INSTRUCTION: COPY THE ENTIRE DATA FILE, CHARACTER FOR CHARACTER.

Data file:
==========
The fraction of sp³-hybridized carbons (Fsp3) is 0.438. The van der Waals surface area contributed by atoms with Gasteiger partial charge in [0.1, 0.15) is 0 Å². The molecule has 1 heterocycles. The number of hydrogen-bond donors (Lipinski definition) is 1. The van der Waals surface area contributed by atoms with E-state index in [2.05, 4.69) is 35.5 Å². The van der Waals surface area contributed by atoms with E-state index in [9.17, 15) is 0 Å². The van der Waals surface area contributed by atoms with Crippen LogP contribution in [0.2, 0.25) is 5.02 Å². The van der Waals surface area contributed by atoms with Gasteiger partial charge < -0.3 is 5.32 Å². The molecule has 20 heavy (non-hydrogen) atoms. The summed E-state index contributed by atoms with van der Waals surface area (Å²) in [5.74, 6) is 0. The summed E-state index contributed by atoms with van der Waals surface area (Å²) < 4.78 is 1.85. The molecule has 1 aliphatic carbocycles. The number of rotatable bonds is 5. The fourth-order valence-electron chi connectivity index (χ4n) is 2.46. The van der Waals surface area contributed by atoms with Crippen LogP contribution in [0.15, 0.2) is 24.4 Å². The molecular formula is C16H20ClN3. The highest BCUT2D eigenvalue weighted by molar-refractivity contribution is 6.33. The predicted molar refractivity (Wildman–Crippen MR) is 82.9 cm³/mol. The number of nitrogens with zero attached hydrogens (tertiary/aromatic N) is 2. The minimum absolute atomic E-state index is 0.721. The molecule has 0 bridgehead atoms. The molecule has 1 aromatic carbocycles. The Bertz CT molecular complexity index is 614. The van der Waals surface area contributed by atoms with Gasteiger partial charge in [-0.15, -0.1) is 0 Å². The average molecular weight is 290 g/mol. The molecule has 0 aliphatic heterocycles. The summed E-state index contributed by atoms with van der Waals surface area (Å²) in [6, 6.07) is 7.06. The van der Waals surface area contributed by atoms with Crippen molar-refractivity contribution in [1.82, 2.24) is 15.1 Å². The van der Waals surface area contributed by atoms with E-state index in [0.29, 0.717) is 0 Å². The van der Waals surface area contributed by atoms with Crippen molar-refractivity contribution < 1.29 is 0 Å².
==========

The fraction of sp³-hybridized carbons (Fsp3) is 0.438. The van der Waals surface area contributed by atoms with Gasteiger partial charge in [0.1, 0.15) is 0 Å². The molecule has 1 heterocycles. The number of hydrogen-bond donors (Lipinski definition) is 1. The van der Waals surface area contributed by atoms with E-state index in [2.05, 4.69) is 35.5 Å². The van der Waals surface area contributed by atoms with E-state index in [9.17, 15) is 0 Å². The van der Waals surface area contributed by atoms with Crippen LogP contribution in [0.2, 0.25) is 5.02 Å². The van der Waals surface area contributed by atoms with Gasteiger partial charge < -0.3 is 5.32 Å². The molecule has 20 heavy (non-hydrogen) atoms. The summed E-state index contributed by atoms with van der Waals surface area (Å²) in [5.74, 6) is 0. The summed E-state index contributed by atoms with van der Waals surface area (Å²) < 4.78 is 1.85. The molecule has 1 aliphatic carbocycles. The number of rotatable bonds is 5. The fourth-order valence-electron chi connectivity index (χ4n) is 2.46. The van der Waals surface area contributed by atoms with Crippen LogP contribution in [0.15, 0.2) is 24.4 Å². The molecular formula is C16H20ClN3. The highest BCUT2D eigenvalue weighted by molar-refractivity contribution is 6.33. The predicted molar refractivity (Wildman–Crippen MR) is 82.9 cm³/mol. The number of nitrogens with zero attached hydrogens (tertiary/aromatic N) is 2. The minimum absolute atomic E-state index is 0.721. The molecule has 0 bridgehead atoms. The molecule has 1 aromatic carbocycles. The Bertz CT molecular complexity index is 614. The van der Waals surface area contributed by atoms with Gasteiger partial charge in [-0.15, -0.1) is 0 Å². The average molecular weight is 290 g/mol. The molecule has 0 aliphatic heterocycles. The summed E-state index contributed by atoms with van der Waals surface area (Å²) in [6, 6.07) is 7.06. The van der Waals surface area contributed by atoms with Crippen molar-refractivity contribution in [1.82, 2.24) is 15.1 Å². The van der Waals surface area contributed by atoms with E-state index in [0.29, 0.717) is 0 Å². The van der Waals surface area contributed by atoms with Crippen molar-refractivity contribution < 1.29 is 0 Å².